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Iron Deficiency Anemia

What is iron deficiency anemia?

Anemia means that the number of red blood cells in your child's body is below normal. The red blood cells carry oxygen in the bloodstream, and iron is needed for your child's body to produce red blood cells. Iron deficiency anemia is caused by a child not getting enough iron from his or her diet.

How can I take care of my child?

  • Iron medicines

    Your child's medicine is ____________________________. Your child's dose is ______ ml or cc, given ______ times a day for _____ weeks.

    This medicine contains iron and will need to be taken for 2 to 3 months to get your child's red blood cells back to a normal level. It can occasionally cause an upset stomach and should be taken with food to prevent this. Mix the iron medicine with a juice containing Vitamin C (orange juice, for example). This will improve iron absorption and prevent staining of the teeth. Do not give iron with milk or formula because they reduce absorption. (NOTE: If the teeth become stained, the stain can be brushed off with baking soda.) The iron may change the color of bowel movements to greenish black, but this is harmless. Too much iron can be dangerous and can cause serious poisoning. Treat iron like any medicine: Keep it out of your child's reach.

  • Iron-Rich Diet

    If your child's diet is well-balanced, he or she won't get anemia again. The following foods contain iron:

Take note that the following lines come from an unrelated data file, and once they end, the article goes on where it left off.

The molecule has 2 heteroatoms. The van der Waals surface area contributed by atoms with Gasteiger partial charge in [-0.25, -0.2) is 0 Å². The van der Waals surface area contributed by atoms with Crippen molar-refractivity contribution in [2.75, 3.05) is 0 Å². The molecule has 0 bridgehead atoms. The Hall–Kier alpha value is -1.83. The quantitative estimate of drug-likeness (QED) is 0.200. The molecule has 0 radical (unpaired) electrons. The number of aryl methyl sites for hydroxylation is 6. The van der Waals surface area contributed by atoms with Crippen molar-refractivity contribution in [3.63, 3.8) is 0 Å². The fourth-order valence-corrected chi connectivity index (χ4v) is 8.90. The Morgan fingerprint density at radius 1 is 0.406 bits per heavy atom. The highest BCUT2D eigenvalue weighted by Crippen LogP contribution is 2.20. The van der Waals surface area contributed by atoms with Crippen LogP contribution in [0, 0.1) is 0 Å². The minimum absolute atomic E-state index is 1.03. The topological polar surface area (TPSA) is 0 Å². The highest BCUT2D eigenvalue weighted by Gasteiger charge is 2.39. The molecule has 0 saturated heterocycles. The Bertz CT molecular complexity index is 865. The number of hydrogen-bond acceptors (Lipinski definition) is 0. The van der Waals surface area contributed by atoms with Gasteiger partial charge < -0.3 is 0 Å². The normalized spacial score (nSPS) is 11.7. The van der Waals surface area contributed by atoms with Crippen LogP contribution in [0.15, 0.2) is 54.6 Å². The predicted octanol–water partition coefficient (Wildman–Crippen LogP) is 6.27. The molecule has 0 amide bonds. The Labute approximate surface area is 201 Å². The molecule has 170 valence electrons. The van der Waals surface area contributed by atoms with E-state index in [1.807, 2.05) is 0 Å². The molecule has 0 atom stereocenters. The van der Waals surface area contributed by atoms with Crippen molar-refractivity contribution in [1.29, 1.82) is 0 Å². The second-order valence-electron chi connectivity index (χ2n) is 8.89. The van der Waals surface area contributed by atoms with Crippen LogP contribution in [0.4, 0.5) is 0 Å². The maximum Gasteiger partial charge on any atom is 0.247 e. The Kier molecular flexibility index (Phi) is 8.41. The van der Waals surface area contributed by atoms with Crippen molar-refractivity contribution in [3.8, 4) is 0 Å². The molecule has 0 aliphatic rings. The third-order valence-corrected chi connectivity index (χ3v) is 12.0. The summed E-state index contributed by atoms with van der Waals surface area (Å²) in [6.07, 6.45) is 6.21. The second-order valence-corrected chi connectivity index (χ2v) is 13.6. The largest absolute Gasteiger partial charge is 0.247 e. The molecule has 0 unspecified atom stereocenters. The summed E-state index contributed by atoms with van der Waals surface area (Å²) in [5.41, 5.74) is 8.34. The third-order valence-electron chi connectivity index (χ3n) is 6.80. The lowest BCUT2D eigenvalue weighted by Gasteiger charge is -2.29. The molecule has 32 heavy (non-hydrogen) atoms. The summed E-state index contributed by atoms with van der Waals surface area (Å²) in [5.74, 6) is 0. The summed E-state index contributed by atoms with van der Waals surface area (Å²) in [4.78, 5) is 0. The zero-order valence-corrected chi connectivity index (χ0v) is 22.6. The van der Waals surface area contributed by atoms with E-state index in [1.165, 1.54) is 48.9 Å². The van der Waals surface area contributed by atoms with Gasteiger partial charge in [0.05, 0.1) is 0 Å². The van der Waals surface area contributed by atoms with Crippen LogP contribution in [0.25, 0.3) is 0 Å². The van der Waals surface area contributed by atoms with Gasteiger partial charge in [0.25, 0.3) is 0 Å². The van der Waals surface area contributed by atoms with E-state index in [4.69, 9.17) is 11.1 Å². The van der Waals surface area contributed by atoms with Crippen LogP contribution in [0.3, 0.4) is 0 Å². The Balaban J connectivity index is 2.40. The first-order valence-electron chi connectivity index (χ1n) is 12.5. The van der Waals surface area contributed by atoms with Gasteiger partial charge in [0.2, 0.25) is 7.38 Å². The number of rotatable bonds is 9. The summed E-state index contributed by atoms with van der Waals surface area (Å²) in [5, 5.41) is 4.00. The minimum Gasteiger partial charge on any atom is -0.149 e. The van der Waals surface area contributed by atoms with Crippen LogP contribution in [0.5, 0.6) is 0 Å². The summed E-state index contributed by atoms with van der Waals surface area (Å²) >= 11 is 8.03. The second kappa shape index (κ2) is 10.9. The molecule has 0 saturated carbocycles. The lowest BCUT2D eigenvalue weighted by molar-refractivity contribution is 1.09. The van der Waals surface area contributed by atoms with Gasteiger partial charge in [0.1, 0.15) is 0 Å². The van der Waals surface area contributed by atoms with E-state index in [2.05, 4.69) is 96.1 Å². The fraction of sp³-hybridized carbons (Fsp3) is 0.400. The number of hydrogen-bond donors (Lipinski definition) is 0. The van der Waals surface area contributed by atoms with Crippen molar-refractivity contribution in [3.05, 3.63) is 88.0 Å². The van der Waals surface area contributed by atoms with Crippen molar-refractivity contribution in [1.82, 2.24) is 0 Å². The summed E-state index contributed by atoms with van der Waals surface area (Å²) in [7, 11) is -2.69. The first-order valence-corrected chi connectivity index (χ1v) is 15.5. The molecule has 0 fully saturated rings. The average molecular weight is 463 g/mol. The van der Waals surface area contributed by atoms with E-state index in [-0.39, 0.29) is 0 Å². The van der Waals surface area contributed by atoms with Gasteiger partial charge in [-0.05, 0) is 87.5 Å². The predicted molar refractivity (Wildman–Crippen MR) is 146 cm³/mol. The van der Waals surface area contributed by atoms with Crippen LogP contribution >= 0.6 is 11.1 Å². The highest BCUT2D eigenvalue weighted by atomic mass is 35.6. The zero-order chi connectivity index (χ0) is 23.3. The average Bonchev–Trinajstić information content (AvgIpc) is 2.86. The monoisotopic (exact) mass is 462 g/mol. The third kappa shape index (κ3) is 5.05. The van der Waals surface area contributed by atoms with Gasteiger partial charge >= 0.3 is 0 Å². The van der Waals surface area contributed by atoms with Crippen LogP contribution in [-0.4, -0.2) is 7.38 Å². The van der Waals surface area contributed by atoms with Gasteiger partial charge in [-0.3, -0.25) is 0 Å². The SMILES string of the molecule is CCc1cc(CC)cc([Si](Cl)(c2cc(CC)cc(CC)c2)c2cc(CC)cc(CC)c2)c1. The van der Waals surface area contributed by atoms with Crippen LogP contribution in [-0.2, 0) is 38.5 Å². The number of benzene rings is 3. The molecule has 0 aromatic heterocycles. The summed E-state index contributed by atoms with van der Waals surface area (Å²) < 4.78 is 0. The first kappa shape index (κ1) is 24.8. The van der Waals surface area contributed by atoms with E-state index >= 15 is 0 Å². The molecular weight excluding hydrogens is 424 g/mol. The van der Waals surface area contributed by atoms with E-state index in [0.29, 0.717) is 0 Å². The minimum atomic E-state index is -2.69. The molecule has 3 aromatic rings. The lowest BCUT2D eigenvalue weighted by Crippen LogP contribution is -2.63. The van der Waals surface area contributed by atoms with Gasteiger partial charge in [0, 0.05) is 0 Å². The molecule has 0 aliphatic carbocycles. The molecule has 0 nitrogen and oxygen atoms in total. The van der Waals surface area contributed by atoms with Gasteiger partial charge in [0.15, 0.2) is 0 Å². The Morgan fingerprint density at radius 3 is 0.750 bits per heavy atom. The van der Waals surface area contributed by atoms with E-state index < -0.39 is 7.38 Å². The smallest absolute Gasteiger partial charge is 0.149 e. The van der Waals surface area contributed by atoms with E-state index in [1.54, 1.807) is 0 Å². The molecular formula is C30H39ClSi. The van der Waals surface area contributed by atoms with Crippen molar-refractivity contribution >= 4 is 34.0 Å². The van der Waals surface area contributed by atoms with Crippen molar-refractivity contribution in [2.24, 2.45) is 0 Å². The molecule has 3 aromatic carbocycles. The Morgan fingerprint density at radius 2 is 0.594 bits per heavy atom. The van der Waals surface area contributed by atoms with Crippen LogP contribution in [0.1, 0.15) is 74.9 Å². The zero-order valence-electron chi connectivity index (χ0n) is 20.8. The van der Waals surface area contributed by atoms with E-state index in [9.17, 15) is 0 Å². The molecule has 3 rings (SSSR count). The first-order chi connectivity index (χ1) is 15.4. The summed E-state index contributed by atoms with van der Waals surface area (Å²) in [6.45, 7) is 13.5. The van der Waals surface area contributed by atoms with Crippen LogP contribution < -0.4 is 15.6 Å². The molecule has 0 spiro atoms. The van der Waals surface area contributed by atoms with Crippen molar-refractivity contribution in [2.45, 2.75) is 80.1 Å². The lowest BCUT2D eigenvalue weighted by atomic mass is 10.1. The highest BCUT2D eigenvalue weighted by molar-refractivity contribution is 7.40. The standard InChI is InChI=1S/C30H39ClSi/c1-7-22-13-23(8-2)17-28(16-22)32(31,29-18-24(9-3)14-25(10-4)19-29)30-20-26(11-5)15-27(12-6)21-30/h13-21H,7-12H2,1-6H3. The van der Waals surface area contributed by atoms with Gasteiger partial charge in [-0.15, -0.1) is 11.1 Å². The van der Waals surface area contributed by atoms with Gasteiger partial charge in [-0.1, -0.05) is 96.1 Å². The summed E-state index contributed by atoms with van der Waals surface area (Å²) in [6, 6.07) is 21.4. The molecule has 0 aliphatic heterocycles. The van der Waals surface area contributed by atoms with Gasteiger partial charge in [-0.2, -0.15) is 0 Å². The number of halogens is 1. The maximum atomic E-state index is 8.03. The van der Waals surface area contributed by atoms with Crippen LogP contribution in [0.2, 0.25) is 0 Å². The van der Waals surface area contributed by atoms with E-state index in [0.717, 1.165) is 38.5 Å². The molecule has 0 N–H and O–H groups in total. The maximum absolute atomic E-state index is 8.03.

• Meats, fish, and poultry have the most iron.
    • Raisins, dried fruits, sweet potatoes, lima beans, kidney beans, chili beans, pinto beans, green peas, peanut butter, enriched cereals, and breads are other iron-rich foods. Spinach and egg yolks also contain iron, but it is in a form that is not readily available to the body to absorb.

    Your child should not drink more than 24 ounces of milk a day (about 3 glasses) so that he or she has an adequate appetite for solid iron-containing foods. Milk doesn't contain any iron.

  • Follow-up visits

    Your health care provider needs to see your child in 1 week and again in 2 months to be sure the level of red blood cells in the blood has returned to normal.

When should I call my child's health care provider?

Call during office hours if:

  • Your child refuses the iron medicine.
  • You have other concerns or questions.
Written by B.D. Schmitt, M.D., author of "Your Child's Health," Bantam Books.
Published by McKesson Provider Technologies.
Last modified: 2006-03-02
Last reviewed: 2006-02-23
This content is reviewed periodically and is subject to change as new health information becomes available. The information is intended to inform and educate and is not a replacement for medical evaluation, advice, diagnosis or treatment by a healthcare professional.
Copyright 2006 McKesson Corporation and/or one of its subsidiaries. All Rights Reserved.
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